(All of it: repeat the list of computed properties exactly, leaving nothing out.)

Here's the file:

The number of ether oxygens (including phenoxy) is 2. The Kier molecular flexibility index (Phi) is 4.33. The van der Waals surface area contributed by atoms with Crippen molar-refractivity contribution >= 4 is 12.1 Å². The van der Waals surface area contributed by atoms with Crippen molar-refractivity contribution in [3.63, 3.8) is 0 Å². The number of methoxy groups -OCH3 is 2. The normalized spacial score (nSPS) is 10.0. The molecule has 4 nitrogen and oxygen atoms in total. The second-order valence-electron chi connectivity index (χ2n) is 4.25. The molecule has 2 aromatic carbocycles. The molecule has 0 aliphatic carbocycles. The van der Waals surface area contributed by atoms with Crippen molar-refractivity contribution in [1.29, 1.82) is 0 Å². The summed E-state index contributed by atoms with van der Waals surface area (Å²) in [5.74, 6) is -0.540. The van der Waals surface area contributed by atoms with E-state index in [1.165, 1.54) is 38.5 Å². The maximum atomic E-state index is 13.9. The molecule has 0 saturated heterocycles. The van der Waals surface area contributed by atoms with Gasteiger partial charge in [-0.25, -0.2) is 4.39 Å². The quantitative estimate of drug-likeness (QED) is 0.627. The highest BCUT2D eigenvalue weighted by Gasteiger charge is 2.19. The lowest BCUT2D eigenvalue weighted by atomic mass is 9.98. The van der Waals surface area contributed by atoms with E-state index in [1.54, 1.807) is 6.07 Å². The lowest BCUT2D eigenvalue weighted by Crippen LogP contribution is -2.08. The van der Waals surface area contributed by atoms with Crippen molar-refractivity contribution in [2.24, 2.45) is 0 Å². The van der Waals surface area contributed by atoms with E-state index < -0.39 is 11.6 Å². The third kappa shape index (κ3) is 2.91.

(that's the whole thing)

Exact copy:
The number of ether oxygens (including phenoxy) is 2. The Kier molecular flexibility index (Phi) is 4.33. The van der Waals surface area contributed by atoms with Crippen molar-refractivity contribution >= 4 is 12.1 Å². The van der Waals surface area contributed by atoms with Crippen molar-refractivity contribution in [3.63, 3.8) is 0 Å². The number of methoxy groups -OCH3 is 2. The normalized spacial score (nSPS) is 10.0. The molecule has 4 nitrogen and oxygen atoms in total. The second-order valence-electron chi connectivity index (χ2n) is 4.25. The molecule has 2 aromatic carbocycles. The molecule has 0 aliphatic carbocycles. The van der Waals surface area contributed by atoms with Crippen molar-refractivity contribution in [1.29, 1.82) is 0 Å². The summed E-state index contributed by atoms with van der Waals surface area (Å²) in [5.74, 6) is -0.540. The van der Waals surface area contributed by atoms with E-state index in [1.165, 1.54) is 38.5 Å². The maximum atomic E-state index is 13.9. The molecule has 0 saturated heterocycles. The van der Waals surface area contributed by atoms with Gasteiger partial charge in [-0.25, -0.2) is 4.39 Å². The quantitative estimate of drug-likeness (QED) is 0.627. The highest BCUT2D eigenvalue weighted by Gasteiger charge is 2.19. The lowest BCUT2D eigenvalue weighted by atomic mass is 9.98. The van der Waals surface area contributed by atoms with E-state index in [1.54, 1.807) is 6.07 Å². The lowest BCUT2D eigenvalue weighted by Crippen LogP contribution is -2.08. The van der Waals surface area contributed by atoms with Crippen molar-refractivity contribution in [2.24, 2.45) is 0 Å². The van der Waals surface area contributed by atoms with E-state index < -0.39 is 11.6 Å². The third kappa shape index (κ3) is 2.91.